A discussion the other day about this smart little day-flyer reminded me that I haven't seen one in Bucks for six years, so I ventured out today in search of it.  Restricted to the south of the county now, one was found at Littleworth Common and another ten in/around Strawberry Wood at Black Park.  At the latter site the moths were favouring Wood Spurge (not to be confused with the moth's food-plant, Wood Sage).  One little clump of Wood Spurge had five of them on it.

Speckled Yellow, Black Park 21st May

Wood Spurge is of course the food-plant of another day-flying moth, the featureless but nationally scarce Drab Looper which is the epitome of the "boring brown-job"!  It is on the wing now and there are copious amounts of its food-plant in most of my local woods, especially in Bernwood Forest from where Maitland Emmet had the last Bucks record in 1940.  There are still several sites for it in Berkshire, though.

Dave Wilton
Westcott, Bucks    

Garden Caterpillars

A few caterpillars in the garden today; one I have become familiar with is Scythropia crataegella, one which has clearly bred and is happily eating a box bush, Cydalima perspectalis



and this one, probably unnaturally on these spring onions... any ideas?



Dave Morris
Seer Green

White-barred Clearwing

I tried my TIP Lure at Decoy Heath, Berks SU613634 this afternoon and saw 1 White-barred Clearwing. (Although I had several visits I only saw one at a time, and I believe that it was the same individual.) For once this settled on some vegetation nearby and allowed some photos.


I also had 2 Red-belted Clearwings to the CUL lure in my garden at Beenham, Berks this morning.


IDs & confirmations please

I think maybe a Vine's Rustic (as opposed to a late Common Quaker), Ochreous Pug (which would be a new one for me) and the Treble Bar I think is lesser (failed to pot it so no shot of the claspers - this is on the basis of the angle of the first bar).





Mark Griffiths, Garsington, Oxford.

Caterpillar ID

Any clues on this one?

thanks

Barnaby Briggs, Iver


Monday, 20 May 2019

Phtheochroa rugosana ?



Hi Nigel, does this help?
Alan Diver
Tackley

Tent caterpillars

Tent caterpillars on hedges around Tackley
Some species can cause irritation if touched.




Alan Diver
Tackley

Quick query from Longwick

I haven't trapped much recently but did so last night with a distinct improvement in variety if not overall numbers. A range of early spring species included seraphim, garden pebble, notocelia cynosbatella, muslin moth and a number of common swift and Light Brown Apple Moth. The moth above took me by surprise - I assume it is a Rustic? But seemed early? It has a pale underwing and a W/L of 14mm - on the side that isn't damaged!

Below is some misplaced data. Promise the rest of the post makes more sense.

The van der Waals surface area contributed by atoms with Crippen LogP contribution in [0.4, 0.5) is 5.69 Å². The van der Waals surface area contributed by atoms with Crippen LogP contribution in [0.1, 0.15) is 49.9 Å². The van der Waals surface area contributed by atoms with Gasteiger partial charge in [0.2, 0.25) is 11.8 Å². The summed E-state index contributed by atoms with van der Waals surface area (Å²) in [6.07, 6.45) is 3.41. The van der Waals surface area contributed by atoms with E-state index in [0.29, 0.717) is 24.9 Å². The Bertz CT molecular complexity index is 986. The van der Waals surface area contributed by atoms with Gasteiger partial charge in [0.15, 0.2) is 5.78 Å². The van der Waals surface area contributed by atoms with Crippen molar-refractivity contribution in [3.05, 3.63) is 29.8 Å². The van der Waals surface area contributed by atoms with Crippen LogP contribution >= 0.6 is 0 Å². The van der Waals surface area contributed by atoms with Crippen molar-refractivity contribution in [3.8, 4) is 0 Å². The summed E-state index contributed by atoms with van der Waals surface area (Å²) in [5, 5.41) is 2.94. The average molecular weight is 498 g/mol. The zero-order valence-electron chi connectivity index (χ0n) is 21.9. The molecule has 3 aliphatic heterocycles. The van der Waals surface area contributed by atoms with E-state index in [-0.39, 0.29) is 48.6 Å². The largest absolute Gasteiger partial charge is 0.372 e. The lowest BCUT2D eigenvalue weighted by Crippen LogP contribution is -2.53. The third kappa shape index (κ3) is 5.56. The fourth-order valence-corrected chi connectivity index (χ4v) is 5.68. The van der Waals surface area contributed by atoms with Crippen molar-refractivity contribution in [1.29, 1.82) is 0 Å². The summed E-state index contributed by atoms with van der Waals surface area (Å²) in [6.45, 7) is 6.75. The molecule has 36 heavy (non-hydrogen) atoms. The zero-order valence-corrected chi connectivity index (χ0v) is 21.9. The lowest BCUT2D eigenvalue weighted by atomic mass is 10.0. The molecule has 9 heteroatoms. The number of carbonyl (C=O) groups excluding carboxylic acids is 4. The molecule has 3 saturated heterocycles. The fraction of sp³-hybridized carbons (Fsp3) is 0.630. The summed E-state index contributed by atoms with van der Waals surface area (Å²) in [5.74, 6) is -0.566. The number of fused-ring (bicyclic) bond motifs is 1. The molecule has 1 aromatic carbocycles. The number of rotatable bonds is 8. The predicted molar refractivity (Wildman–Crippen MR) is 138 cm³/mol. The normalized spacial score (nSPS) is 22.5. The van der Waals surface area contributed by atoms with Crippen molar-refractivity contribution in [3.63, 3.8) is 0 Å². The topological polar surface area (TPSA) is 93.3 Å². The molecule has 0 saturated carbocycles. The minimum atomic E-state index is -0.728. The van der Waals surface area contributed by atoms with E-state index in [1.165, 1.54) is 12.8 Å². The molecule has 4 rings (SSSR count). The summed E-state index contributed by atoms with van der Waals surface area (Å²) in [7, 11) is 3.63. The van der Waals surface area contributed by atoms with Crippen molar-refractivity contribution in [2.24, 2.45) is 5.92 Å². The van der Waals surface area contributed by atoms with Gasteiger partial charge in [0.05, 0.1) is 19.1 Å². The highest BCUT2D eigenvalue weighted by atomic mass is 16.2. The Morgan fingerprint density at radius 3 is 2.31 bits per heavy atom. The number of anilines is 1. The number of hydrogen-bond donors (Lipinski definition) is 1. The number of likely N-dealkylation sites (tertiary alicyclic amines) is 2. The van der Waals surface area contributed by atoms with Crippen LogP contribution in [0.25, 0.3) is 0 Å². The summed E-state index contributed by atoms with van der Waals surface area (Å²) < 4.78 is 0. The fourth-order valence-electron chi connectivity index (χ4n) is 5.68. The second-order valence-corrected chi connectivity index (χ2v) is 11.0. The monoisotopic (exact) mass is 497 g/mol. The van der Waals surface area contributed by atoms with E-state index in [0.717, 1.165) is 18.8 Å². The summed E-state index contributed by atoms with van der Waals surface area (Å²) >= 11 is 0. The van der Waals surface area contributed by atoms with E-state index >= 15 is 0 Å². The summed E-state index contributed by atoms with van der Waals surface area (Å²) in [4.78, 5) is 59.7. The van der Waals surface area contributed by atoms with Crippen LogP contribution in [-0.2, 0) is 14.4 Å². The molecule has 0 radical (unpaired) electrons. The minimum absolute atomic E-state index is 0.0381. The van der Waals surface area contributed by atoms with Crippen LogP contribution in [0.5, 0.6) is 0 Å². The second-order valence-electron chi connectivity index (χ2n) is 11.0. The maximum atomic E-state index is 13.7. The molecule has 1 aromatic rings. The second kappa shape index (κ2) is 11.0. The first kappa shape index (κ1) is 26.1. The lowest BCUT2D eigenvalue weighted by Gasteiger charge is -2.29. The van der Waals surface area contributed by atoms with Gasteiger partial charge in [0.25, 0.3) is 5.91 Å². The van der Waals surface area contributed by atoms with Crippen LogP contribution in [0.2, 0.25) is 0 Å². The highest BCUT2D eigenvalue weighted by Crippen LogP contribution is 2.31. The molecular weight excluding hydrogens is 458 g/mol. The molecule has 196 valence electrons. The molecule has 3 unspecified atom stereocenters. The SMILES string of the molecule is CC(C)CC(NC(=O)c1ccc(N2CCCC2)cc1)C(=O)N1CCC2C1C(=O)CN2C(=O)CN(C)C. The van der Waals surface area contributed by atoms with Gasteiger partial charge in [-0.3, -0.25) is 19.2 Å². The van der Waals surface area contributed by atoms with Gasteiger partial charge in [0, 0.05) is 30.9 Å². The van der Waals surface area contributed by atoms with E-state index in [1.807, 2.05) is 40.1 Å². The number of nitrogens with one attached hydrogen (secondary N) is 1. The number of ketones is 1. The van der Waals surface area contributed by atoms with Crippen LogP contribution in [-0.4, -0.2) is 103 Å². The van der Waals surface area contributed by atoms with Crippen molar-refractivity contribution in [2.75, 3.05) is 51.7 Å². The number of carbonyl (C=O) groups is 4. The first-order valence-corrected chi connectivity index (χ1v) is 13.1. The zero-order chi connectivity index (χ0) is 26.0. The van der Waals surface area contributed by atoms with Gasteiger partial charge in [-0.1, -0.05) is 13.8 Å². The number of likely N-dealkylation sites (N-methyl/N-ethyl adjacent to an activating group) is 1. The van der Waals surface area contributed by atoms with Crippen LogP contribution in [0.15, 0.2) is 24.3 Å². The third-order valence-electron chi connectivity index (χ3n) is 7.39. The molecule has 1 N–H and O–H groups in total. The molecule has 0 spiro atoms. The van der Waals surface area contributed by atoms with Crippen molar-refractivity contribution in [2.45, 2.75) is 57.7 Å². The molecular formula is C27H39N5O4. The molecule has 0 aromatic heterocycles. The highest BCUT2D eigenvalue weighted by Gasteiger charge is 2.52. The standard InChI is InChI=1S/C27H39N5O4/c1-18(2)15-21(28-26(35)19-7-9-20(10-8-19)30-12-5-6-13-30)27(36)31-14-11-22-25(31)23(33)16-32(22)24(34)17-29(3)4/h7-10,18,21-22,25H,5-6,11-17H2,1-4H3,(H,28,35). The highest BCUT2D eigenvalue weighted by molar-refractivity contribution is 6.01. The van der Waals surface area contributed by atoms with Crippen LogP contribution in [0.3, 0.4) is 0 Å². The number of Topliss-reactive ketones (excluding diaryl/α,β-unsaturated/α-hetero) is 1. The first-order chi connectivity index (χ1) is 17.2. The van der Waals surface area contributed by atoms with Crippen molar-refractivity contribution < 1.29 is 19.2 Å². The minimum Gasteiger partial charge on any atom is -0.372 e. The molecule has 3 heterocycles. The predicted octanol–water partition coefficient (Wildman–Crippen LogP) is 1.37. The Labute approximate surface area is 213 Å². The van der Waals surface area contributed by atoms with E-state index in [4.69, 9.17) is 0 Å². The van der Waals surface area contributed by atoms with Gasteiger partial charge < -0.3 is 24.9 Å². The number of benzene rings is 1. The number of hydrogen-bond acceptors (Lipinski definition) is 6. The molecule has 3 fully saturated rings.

Yellow Rattle, Grass Rivulets?

Good warm weather and the Yellow Rattle has begun to flower, several late pm moths flying including this one - Grass Rivulet?

Isobel Huggins
Goring, Oxfordshire

Sunday, 19 May 2019

Chalk grassland species

The Grangelands SSSI at Cadsden near Princes Risborough is one of my regular trapping locations this year and for the May visit I decided to join last night's Bucks Invertebrate Group field meeting on the site.  It might not have been the best night to choose because chalk grassland species haven't really come into their own yet.  Coupled with the recent poor weather (plus a heavy downpour there yesterday afternoon!) meant that there was little of excitement in the catch even though the full moon was hidden behind cloud cover for much of the three-hour session.  It was completely still at dusk but a light down-slope breeze eventually set in, resulting in a quick drop in temperature and a build up of mist at the bottom.  Thankfully my one target species for this visit, Light Feathered Rustic, put in an appearance at about 11.30pm and by the time we'd packed up an hour later three more had entered the traps.  This is a UK Scarce species restricted to chalk down-land habitat and its surviving strongholds in Bucks are the Grangelands area and the Ivinghoe hills.

Light Feathered Rustic, Grangelands 18th May

The only surprise (to me, anyway, and it shouldn't have been!) was the appearance of a fresh green Little Emerald at one of the traps.  On checking I found that it is actually known previously from the site and other locations in the Chilterns as well as its more obvious stronghold in Bernwood Forest.  Seeing a green one is a rare event because they fade to white very quickly.  Light Brocade and Treble Lines were the most abundant moths of the evening and Shears and Nut-tree Tussock also visited most of the traps, but there was little else of note.  The unusual form of Treble Lines shown below was worthy of a photograph though.

Treble Lines, Grangelands 18th May

Dave Wilton
Westcott, Bucks  

Help with ID appreciated

These moths came to light 13 to 18 May. Grateful for help with ID.


Wax moth?

Brindled pug?


Crambidae?


Pug?

White spotted pug?

Alan Diver
Tackley